Interaction of amino acids and related compounds with neutral polyadenylic acid: a proton magnetic resonance study

Date
1971
Authors
Raszka, Matthew Joseph
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[Honolulu]
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Abstract
By examining not only proton magnetic resonance (PMR) line separation but also actual chemical shifts of individual aromatic PMR lines of neutral-pH polyriboadenylic acid (poly A), it was established that poly A line separation reflects the degree of base stacking in the single-stranded polynucleotide under a variety of conditions. By monitoring the behavior of poly A in the presence of 19 amino acids and 10 derivatives, it was concluded that a number of aromatic and aliphatic compounds can interact with the polynucleotide via intercalation between adjacent bases, which thereby become destacked. The strength of binding depends primarily on the size, or hydrophobic character, as with the following amino acids: L-Trp>L-Phe>L-His L-Leu >L-Ile>L-Met >L-Vah~L-Pro >L-Ala>Gly but the binding can be aided (as with tryptamine, phenethylamine and histamine) or hindered (as with 3-indolepropionic, 3-phenylpropionic and dihydrourocanic acids) by an electrostatic interaction with the polynucleotide phosphates. It was shown that the PMR melting temperature (T) of 0.04M m - + poly A in 0.2M phosphate buffer, pH =7, was lowered 6±1°C upon addition of 0.15M L-Phe. Other amino acids caused a Tm depression m to an extent reflecting their binding strength. The binding of a number v of compounds was quantitated in terms of association constant K for a 1: 1 interactant: polynucleotide base complex, with the help of a computerized least-squares fit of PMR chemical shifts. Values ranged from K=5-10 M^-1 for L-Trp to KL-Phe> L-His. Negative results were obtained with neutral polycytidylic acid (poly C). The study represents a beginning attempt at understanding the molecular bases which underlie protein--polynucleotide interaction and specificity.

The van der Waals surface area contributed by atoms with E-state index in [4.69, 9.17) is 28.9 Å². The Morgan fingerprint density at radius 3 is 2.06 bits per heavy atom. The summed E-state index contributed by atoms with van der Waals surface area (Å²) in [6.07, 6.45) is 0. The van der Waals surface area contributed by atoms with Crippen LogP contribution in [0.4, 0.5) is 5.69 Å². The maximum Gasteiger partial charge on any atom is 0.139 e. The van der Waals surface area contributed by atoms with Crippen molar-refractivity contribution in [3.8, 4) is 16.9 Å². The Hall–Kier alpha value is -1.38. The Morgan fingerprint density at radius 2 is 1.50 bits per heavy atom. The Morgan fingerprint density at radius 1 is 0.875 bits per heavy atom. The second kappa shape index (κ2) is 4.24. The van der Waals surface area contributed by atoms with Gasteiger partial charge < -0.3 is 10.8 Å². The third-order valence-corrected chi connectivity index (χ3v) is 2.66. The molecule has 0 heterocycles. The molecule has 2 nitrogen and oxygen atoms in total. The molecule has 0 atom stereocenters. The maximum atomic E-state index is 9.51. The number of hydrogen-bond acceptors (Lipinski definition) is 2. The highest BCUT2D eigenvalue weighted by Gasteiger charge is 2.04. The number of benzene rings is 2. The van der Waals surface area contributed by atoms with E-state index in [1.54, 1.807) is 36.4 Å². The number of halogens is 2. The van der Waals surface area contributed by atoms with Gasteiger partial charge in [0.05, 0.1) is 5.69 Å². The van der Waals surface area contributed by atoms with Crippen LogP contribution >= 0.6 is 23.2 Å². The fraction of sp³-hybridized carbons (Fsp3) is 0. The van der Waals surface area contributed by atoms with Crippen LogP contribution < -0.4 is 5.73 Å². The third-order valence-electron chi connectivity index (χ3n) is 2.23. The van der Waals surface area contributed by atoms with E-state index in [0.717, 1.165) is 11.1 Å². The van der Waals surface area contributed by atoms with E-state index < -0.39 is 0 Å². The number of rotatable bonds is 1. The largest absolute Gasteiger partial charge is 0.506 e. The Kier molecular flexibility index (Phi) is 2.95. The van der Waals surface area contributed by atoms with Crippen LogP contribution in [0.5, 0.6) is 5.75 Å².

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Typescript.
Thesis (Ph. D.)--University of Hawaii, 1971.
Bibliography: leaves 157-164.
xii, 164 l illus
Keywords
Amino acids, Polyadenylic acid
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Theses for the degree of Doctor of Philosophy (University of Hawaii (Honolulu)). Biomedical Sciences (Biophysics); no. 382
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